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Hasil cari dari kata atau frase: Flying dragon (0.01136 detik)
Found 2 items, similar to Flying dragon.
English → English (WordNet) Definition: flying dragon flying dragon n : any of several small tropical Asian lizards capable of gliding by spreading winglike membranes on each side of the body [syn: dragon, flying lizard]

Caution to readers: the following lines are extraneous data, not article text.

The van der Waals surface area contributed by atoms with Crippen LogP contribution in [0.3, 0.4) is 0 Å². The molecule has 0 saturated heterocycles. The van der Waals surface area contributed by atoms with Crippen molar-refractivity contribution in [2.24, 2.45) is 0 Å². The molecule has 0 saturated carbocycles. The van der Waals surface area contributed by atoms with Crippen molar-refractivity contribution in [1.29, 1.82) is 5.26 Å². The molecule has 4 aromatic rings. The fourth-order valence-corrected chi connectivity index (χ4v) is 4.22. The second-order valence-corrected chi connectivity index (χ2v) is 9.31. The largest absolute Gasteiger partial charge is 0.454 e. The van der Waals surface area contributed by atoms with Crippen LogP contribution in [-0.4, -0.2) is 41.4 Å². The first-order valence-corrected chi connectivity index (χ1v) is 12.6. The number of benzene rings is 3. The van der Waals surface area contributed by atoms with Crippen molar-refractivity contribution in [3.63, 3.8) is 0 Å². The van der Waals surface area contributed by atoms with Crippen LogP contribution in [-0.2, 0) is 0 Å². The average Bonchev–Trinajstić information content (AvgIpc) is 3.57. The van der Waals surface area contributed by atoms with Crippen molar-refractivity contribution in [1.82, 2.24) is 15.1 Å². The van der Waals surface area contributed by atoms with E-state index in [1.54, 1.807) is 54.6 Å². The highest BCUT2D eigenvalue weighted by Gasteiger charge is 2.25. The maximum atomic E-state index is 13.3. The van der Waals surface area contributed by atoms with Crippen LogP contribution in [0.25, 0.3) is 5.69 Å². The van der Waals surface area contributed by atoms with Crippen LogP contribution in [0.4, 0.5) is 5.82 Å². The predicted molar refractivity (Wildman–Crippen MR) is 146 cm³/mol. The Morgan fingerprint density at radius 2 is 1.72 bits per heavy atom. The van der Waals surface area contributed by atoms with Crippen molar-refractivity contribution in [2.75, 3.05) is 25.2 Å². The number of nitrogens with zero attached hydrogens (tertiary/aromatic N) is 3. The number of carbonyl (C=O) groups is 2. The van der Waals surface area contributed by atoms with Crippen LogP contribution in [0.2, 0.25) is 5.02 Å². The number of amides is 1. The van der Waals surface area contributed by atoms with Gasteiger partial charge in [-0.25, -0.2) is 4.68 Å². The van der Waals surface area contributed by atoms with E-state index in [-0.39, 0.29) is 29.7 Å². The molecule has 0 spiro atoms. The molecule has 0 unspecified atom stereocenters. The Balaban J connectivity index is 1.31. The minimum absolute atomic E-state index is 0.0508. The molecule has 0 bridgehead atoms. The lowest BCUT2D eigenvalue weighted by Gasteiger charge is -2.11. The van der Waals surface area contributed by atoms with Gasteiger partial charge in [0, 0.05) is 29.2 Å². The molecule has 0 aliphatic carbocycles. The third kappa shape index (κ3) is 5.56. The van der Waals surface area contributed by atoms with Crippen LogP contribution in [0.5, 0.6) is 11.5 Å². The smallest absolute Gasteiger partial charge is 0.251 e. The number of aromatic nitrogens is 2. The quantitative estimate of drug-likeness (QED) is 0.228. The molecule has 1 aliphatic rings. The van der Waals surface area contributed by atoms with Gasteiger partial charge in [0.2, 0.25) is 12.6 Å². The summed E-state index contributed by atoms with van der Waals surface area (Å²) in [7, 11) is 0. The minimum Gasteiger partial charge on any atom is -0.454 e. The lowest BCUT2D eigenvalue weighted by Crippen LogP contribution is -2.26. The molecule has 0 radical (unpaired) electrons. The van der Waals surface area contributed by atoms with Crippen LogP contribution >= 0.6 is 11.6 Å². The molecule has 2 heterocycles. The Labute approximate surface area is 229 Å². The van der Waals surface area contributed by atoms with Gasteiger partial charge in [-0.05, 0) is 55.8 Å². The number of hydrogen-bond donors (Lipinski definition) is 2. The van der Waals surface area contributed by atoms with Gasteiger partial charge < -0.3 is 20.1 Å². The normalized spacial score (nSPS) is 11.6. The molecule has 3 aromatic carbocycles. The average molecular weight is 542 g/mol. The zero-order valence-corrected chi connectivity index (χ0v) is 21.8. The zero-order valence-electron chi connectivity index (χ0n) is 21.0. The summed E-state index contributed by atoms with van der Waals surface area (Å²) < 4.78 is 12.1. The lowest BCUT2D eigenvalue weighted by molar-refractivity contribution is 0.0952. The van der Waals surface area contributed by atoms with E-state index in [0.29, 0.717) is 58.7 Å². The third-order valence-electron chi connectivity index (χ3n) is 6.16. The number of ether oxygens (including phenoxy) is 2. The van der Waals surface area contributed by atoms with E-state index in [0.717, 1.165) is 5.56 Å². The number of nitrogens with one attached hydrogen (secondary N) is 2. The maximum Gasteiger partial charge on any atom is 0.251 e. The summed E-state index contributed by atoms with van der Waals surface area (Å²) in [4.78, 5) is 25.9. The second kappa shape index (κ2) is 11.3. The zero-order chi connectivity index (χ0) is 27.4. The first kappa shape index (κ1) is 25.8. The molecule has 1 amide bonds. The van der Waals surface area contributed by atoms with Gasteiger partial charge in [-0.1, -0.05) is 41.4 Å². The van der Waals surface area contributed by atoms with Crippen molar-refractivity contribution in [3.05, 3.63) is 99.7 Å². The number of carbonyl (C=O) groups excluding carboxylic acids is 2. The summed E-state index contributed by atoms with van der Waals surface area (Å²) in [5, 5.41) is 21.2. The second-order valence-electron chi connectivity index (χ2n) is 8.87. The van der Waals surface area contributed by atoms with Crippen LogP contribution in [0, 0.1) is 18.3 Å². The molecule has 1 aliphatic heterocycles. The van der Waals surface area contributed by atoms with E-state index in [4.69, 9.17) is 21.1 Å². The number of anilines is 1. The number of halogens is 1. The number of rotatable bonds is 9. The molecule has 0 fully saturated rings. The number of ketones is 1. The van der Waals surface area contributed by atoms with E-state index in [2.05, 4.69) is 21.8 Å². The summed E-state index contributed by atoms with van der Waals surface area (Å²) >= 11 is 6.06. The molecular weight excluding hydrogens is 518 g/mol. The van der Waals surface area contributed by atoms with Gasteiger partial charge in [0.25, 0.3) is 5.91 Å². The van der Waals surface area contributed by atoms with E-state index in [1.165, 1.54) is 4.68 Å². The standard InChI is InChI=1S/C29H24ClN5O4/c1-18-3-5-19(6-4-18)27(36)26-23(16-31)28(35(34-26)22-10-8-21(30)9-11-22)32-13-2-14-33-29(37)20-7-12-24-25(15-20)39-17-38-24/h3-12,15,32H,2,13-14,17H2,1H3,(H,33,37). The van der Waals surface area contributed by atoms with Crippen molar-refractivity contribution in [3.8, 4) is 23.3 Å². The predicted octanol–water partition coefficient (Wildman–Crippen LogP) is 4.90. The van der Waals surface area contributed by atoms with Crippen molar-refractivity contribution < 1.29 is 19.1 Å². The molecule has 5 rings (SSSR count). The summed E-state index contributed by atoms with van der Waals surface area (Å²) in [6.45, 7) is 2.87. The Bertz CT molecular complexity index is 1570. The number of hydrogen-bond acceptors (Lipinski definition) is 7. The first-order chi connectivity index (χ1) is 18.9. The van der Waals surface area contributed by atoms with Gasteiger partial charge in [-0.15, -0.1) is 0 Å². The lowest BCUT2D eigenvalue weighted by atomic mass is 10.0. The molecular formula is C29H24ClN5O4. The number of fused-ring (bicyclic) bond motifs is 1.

English → English (gcide) Definition: Flying dragon Flying \Fly"ing\, a. [From Fly, v. i.] Moving in the air with, or as with, wings; moving lightly or rapidly; intended for rapid movement. [1913 Webster] Flying army (Mil.) a body of cavalry and infantry, kept in motion, to cover its own garrisons and to keep the enemy in continual alarm. --Farrow. Flying artillery (Mil.), artillery trained to rapid evolutions, -- the men being either mounted or trained to spring upon the guns and caissons when they change position. Flying bridge, Flying camp. See under Bridge, and Camp. Flying buttress (Arch.), a contrivance for taking up the thrust of a roof or vault which can not be supported by ordinary buttresses. It consists of a straight bar of masonry, usually sloping, carried on an arch, and a solid pier or buttress sufficient to receive the thrust. The word is generally applied only to the straight bar with supporting arch. Flying colors, flags unfurled and waving in the air; hence: To come off with flying colors, to be victorious; to succeed thoroughly in an undertaking. Flying doe (Zo["o]l.), a young female kangaroo. Flying dragon. (a) (Zo["o]l.) See Dragon, 6. (b) A meteor. See under Dragon. Flying Dutchman. (a) A fabled Dutch mariner condemned for his crimes to sail the seas till the day of judgment. (b) A spectral ship. Flying fish. (Zo["o]l.) See Flying fish, in the Vocabulary. Flying fox (Zo["o]l.), see Flying fox in the vocabulary. Flying frog (Zo["o]l.), either of two East Indian tree frogs of the genus Rhacophorus (Rhacophorus nigrapalmatus and Rhacophorus pardalis), having very large and broadly webbed feet, which serve as parachutes, and enable it to make very long leaps. Flying gurnard (Zo["o]l.), a species of gurnard of the genus Cephalacanthus or Dactylopterus, with very large pectoral fins, said to be able to fly like the flying fish, but not for so great a distance. Note: Three species are known; that of the Atlantic is Cephalacanthus volitans. Flying jib (Naut.), a sail extended outside of the standing jib, on the flying-jib boom. Flying-jib boom (Naut.), an extension of the jib boom. Flying kites (Naut.), light sails carried only in fine weather. Flying lemur. (Zo["o]l.) See Colugo. Flying level (Civil Engin.), a reconnoissance level over the course of a projected road, canal, etc. Flying lizard. (Zo["o]l.) See Dragon, n. 6. Flying machine, any apparatus for navigating through the air, especially a heavier-than-air machine. -- Flying mouse (Zo["o]l.), the opossum mouse (Acrobates pygm[ae]us ), a marsupial of Australia. Called also feathertail glider. Note: It has lateral folds of skin, like the flying squirrels, and a featherlike tail. -- Flying party (Mil.), a body of soldiers detailed to hover about an enemy. -- Flying phalanger (Zo["o]l.), one of several species of small marsuupials of the genera Petaurus and Belideus, of Australia and New Guinea, having lateral folds like those of the flying squirrels. The sugar squirrel (Belideus sciureus), and the ariel (Belideus ariel ), are the best known; -- called also squirrel petaurus and flying squirrel. See Sugar squirrel. -- Flying pinion, the fly of a clock. -- Flying sap (Mil.), the rapid construction of trenches (when the enemy's fire of case shot precludes the method of simple trenching), by means of gabions placed in juxtaposition and filled with earth. -- Flying shot, a shot fired at a moving object, as a bird on the wing. -- Flying spider. (Zo["o]l.) See Ballooning spider. -- Flying squid (Zo["o]l.), an oceanic squid (Ommastrephes Bartramii syn. Sthenoteuthis Bartramii), abundant in the Gulf Stream, which is able to leap out of the water with such force that it often falls on the deck of a vessel. -- Flying squirrel (Zo["o]l.) See Flying squirrel, in the Vocabulary. -- Flying start, a start in a sailing race in which the signal is given while the vessels are under way. -- Flying torch (Mil.), a torch attached to a long staff and used for signaling at night. [1913 Webster] dragon \drag"on\ (dr[a^]g"[u^]n), n. [F. dragon, L. draco, fr. Gr. dra`kwn, prob. fr. de`rkesqai, dra`kein, to look (akin to Skr. dar[,c] to see), and so called from its terrible eyes. Cf. Drake a dragon, Dragoon.] 1. (Myth.) A fabulous animal, generally represented as a monstrous winged serpent or lizard, with a crested head and enormous claws, and regarded as very powerful and ferocious. [1913 Webster] The dragons which appear in early paintings and sculptures are invariably representations of a winged crocodile. --Fairholt. [1913 Webster] Note: In Scripture the term dragon refers to any great monster, whether of the land or sea, usually to some kind of serpent or reptile, sometimes to land serpents of a powerful and deadly kind. It is also applied metaphorically to Satan. [1913 Webster] Thou breakest the heads of the dragons in the waters. -- Ps. lxxiv. 13. [1913 Webster] Thou shalt tread upon the lion and adder; the young lion and the dragon shalt thou trample under feet. -- Ps. xci. 13. [1913 Webster] He laid hold on the dragon, that old serpent, which is the Devil and Satan, and bound him a thousand years. --Rev. xx. 2. [1913 Webster] 2. A fierce, violent person, esp. a woman. --Johnson. [1913 Webster] 3. (Astron.) A constellation of the northern hemisphere figured as a dragon; Draco. [1913 Webster] 4. A luminous exhalation from marshy grounds, seeming to move through the air as a winged serpent. [1913 Webster] 5. (Mil. Antiq.) A short musket hooked to a swivel attached to a soldier's belt; -- so called from a representation of a dragon's head at the muzzle. --Fairholt. [1913 Webster] 6. (Zo["o]l.) A small arboreal lizard of the genus Draco, of several species, found in the East Indies and Southern Asia. Five or six of the hind ribs, on each side, are prolonged and covered with weblike skin, forming a sort of wing. These prolongations aid them in making long leaps from tree to tree. Called also flying lizard. [1913 Webster] 7. (Zo["o]l.) A variety of carrier pigeon. [1913 Webster] 8. (Her.) A fabulous winged creature, sometimes borne as a charge in a coat of arms. [1913 Webster] Note: Dragon is often used adjectively, or in combination, in the sense of relating to, resembling, or characteristic of, a dragon. [1913 Webster] Dragon arum (Bot.), the name of several species of Aris[ae]ma, a genus of plants having a spathe and spadix. See Dragon root(below). Dragon fish (Zo["o]l.), the dragonet. Dragon fly (Zo["o]l.), any insect of the family Libellulid[ae]. They have finely formed, large and strongly reticulated wings, a large head with enormous eyes, and a long body; -- called also mosquito hawks. Their larv[ae] are aquatic and insectivorous. Dragon root (Bot.), an American aroid plant (Aris[ae]ma Dracontium ); green dragon. Dragon's blood, a resinous substance obtained from the fruit of several species of Calamus, esp. from Calamus Rotang and Calamus Draco, growing in the East Indies. A substance known as dragon's blood is obtained by exudation from Drac[ae]na Draco; also from Pterocarpus Draco, a tree of the West Indies and South America. The color is red, or a dark brownish red, and it is used chiefly for coloring varnishes, marbles, etc. Called also Cinnabar Gr[ae]corum . Dragon's head. (a) (Bot.) A plant of several species of the genus Dracocephalum. They are perennial herbs closely allied to the common catnip. (b) (Astron.) The ascending node of a planet, indicated, chiefly in almanacs, by the symbol ?. The deviation from the ecliptic made by a planet in passing from one node to the other seems, according to the fancy of some, to make a figure like that of a dragon, whose belly is where there is the greatest latitude; the intersections representing the head and tail; -- from which resemblance the denomination arises. --Encyc. Brit. Dragon shell (Zo["o]l.), a species of limpet. Dragon's skin, fossil stems whose leaf scars somewhat resemble the scales of reptiles; -- a name used by miners and quarrymen. --Stormonth. Dragon's tail (Astron.), the descending node of a planet, indicated by the symbol ?. See Dragon's head (above). Dragon's wort (Bot.), a plant of the genus Artemisia (Artemisia dracunculus). Dragon tree (Bot.), a West African liliaceous tree (Drac[ae]na Draco), yielding one of the resins called dragon's blood. See Drac[ae]na. Dragon water, a medicinal remedy very popular in the earlier half of the 17th century. “Dragon water may do good upon him.” --Randolph (1640). Flying dragon, a large meteoric fireball; a bolide. [1913 Webster]